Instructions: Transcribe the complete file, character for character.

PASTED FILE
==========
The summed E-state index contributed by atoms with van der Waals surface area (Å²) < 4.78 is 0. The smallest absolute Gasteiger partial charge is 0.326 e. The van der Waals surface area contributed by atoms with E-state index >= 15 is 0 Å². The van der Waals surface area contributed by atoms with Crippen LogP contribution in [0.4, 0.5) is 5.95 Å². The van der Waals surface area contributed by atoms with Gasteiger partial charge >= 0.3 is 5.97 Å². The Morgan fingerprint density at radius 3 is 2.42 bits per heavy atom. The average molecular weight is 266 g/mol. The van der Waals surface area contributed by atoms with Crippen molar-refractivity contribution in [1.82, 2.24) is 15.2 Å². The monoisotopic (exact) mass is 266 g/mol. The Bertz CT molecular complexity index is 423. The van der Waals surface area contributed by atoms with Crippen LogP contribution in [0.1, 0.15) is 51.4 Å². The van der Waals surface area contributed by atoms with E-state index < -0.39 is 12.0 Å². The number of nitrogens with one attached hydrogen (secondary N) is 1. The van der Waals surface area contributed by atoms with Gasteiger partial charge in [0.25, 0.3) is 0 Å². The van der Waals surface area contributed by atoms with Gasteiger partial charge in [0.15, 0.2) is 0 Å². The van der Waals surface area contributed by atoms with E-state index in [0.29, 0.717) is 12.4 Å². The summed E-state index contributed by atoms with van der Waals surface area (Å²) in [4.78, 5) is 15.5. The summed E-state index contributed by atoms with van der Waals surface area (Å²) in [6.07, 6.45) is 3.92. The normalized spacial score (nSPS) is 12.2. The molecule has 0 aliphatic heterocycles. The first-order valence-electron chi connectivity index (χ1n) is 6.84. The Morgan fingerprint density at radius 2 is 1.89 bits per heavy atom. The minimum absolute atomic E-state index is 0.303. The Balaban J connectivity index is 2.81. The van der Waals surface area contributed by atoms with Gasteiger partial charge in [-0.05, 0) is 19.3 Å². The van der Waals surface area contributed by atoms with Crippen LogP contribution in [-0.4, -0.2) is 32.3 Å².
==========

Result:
The summed E-state index contributed by atoms with van der Waals surface area (Å²) < 4.78 is 0. The smallest absolute Gasteiger partial charge is 0.326 e. The van der Waals surface area contributed by atoms with E-state index >= 15 is 0 Å². The van der Waals surface area contributed by atoms with Crippen LogP contribution in [0.4, 0.5) is 5.95 Å². The van der Waals surface area contributed by atoms with Gasteiger partial charge >= 0.3 is 5.97 Å². The Morgan fingerprint density at radius 3 is 2.42 bits per heavy atom. The average molecular weight is 266 g/mol. The van der Waals surface area contributed by atoms with Crippen molar-refractivity contribution in [1.82, 2.24) is 15.2 Å². The monoisotopic (exact) mass is 266 g/mol. The Bertz CT molecular complexity index is 423. The van der Waals surface area contributed by atoms with Crippen LogP contribution in [0.1, 0.15) is 51.4 Å². The van der Waals surface area contributed by atoms with E-state index < -0.39 is 12.0 Å². The number of nitrogens with one attached hydrogen (secondary N) is 1. The van der Waals surface area contributed by atoms with Gasteiger partial charge in [0.25, 0.3) is 0 Å². The van der Waals surface area contributed by atoms with Gasteiger partial charge in [0.15, 0.2) is 0 Å². The van der Waals surface area contributed by atoms with E-state index in [0.29, 0.717) is 12.4 Å². The summed E-state index contributed by atoms with van der Waals surface area (Å²) in [4.78, 5) is 15.5. The summed E-state index contributed by atoms with van der Waals surface area (Å²) in [6.07, 6.45) is 3.92. The normalized spacial score (nSPS) is 12.2. The molecule has 0 aliphatic heterocycles. The first-order valence-electron chi connectivity index (χ1n) is 6.84. The Morgan fingerprint density at radius 2 is 1.89 bits per heavy atom. The minimum absolute atomic E-state index is 0.303. The Balaban J connectivity index is 2.81. The van der Waals surface area contributed by atoms with Gasteiger partial charge in [-0.05, 0) is 19.3 Å². The van der Waals surface area contributed by atoms with Crippen LogP contribution in [-0.4, -0.2) is 32.3 Å².